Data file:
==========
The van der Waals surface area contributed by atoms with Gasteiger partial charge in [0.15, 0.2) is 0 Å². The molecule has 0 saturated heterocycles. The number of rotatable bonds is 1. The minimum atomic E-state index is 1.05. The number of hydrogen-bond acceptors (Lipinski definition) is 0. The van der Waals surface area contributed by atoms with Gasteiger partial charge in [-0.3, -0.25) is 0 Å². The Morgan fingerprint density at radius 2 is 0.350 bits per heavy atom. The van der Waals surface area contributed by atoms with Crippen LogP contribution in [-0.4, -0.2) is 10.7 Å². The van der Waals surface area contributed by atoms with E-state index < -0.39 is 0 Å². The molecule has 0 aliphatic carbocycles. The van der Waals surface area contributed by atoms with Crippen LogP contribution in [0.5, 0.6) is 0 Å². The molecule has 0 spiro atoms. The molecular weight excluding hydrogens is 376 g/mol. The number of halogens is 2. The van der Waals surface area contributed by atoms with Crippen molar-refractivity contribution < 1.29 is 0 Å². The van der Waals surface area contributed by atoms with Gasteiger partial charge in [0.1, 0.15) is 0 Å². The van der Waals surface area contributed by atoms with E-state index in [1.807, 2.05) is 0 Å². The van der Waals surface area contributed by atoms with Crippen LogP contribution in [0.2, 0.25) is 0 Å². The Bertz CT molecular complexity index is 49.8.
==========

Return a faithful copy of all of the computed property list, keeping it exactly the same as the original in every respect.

The van der Waals surface area contributed by atoms with Gasteiger partial charge in [0.15, 0.2) is 0 Å². The molecule has 0 saturated heterocycles. The number of rotatable bonds is 1. The minimum atomic E-state index is 1.05. The number of hydrogen-bond acceptors (Lipinski definition) is 0. The van der Waals surface area contributed by atoms with Gasteiger partial charge in [-0.3, -0.25) is 0 Å². The Morgan fingerprint density at radius 2 is 0.350 bits per heavy atom. The van der Waals surface area contributed by atoms with Crippen LogP contribution in [-0.4, -0.2) is 10.7 Å². The van der Waals surface area contributed by atoms with E-state index < -0.39 is 0 Å². The molecule has 0 aliphatic carbocycles. The van der Waals surface area contributed by atoms with Crippen LogP contribution in [0.5, 0.6) is 0 Å². The molecule has 0 spiro atoms. The molecular weight excluding hydrogens is 376 g/mol. The number of halogens is 2. The van der Waals surface area contributed by atoms with Crippen molar-refractivity contribution < 1.29 is 0 Å². The van der Waals surface area contributed by atoms with Gasteiger partial charge in [0.1, 0.15) is 0 Å². The van der Waals surface area contributed by atoms with E-state index in [1.807, 2.05) is 0 Å². The van der Waals surface area contributed by atoms with Crippen LogP contribution in [0.2, 0.25) is 0 Å². The Bertz CT molecular complexity index is 49.8.